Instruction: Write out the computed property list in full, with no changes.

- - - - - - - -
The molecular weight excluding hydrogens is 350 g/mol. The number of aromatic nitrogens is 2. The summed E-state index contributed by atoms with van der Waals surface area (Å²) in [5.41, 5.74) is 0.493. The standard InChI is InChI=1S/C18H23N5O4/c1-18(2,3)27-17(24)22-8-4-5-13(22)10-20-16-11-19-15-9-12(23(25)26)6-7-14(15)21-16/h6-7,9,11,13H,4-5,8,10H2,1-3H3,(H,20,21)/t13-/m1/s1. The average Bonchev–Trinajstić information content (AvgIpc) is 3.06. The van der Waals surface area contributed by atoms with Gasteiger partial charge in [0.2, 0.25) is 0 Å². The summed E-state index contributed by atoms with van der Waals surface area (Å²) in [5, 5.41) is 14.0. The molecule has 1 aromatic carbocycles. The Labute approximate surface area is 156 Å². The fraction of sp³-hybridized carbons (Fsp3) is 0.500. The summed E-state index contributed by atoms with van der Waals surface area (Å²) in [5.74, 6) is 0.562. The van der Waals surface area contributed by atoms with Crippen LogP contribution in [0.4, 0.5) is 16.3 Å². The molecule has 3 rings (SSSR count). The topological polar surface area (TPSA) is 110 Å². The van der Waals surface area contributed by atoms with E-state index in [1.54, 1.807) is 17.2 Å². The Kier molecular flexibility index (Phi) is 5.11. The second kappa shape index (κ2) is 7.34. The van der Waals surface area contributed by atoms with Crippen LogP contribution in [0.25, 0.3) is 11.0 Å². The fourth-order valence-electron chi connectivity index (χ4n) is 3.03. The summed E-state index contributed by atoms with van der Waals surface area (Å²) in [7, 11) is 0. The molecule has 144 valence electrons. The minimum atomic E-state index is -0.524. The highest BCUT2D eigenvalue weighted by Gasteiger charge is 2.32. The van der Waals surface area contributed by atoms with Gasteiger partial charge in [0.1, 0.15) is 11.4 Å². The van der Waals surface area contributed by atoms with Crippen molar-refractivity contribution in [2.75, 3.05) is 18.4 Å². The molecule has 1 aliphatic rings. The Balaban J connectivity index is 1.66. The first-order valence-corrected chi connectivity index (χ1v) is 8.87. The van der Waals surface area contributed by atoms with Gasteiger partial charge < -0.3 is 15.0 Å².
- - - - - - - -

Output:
The molecular weight excluding hydrogens is 350 g/mol. The number of aromatic nitrogens is 2. The summed E-state index contributed by atoms with van der Waals surface area (Å²) in [5.41, 5.74) is 0.493. The standard InChI is InChI=1S/C18H23N5O4/c1-18(2,3)27-17(24)22-8-4-5-13(22)10-20-16-11-19-15-9-12(23(25)26)6-7-14(15)21-16/h6-7,9,11,13H,4-5,8,10H2,1-3H3,(H,20,21)/t13-/m1/s1. The average Bonchev–Trinajstić information content (AvgIpc) is 3.06. The van der Waals surface area contributed by atoms with Gasteiger partial charge in [0.2, 0.25) is 0 Å². The summed E-state index contributed by atoms with van der Waals surface area (Å²) in [5, 5.41) is 14.0. The molecule has 1 aromatic carbocycles. The Labute approximate surface area is 156 Å². The fraction of sp³-hybridized carbons (Fsp3) is 0.500. The summed E-state index contributed by atoms with van der Waals surface area (Å²) in [5.74, 6) is 0.562. The van der Waals surface area contributed by atoms with Crippen LogP contribution in [0.4, 0.5) is 16.3 Å². The molecule has 3 rings (SSSR count). The topological polar surface area (TPSA) is 110 Å². The van der Waals surface area contributed by atoms with E-state index in [1.54, 1.807) is 17.2 Å². The Kier molecular flexibility index (Phi) is 5.11. The second kappa shape index (κ2) is 7.34. The van der Waals surface area contributed by atoms with Crippen LogP contribution in [0.25, 0.3) is 11.0 Å². The fourth-order valence-electron chi connectivity index (χ4n) is 3.03. The summed E-state index contributed by atoms with van der Waals surface area (Å²) in [7, 11) is 0. The molecule has 144 valence electrons. The minimum atomic E-state index is -0.524. The highest BCUT2D eigenvalue weighted by Gasteiger charge is 2.32. The van der Waals surface area contributed by atoms with Gasteiger partial charge in [0.1, 0.15) is 11.4 Å². The van der Waals surface area contributed by atoms with Crippen molar-refractivity contribution in [2.75, 3.05) is 18.4 Å². The molecule has 1 aliphatic rings. The Balaban J connectivity index is 1.66. The first-order valence-corrected chi connectivity index (χ1v) is 8.87. The van der Waals surface area contributed by atoms with Gasteiger partial charge < -0.3 is 15.0 Å².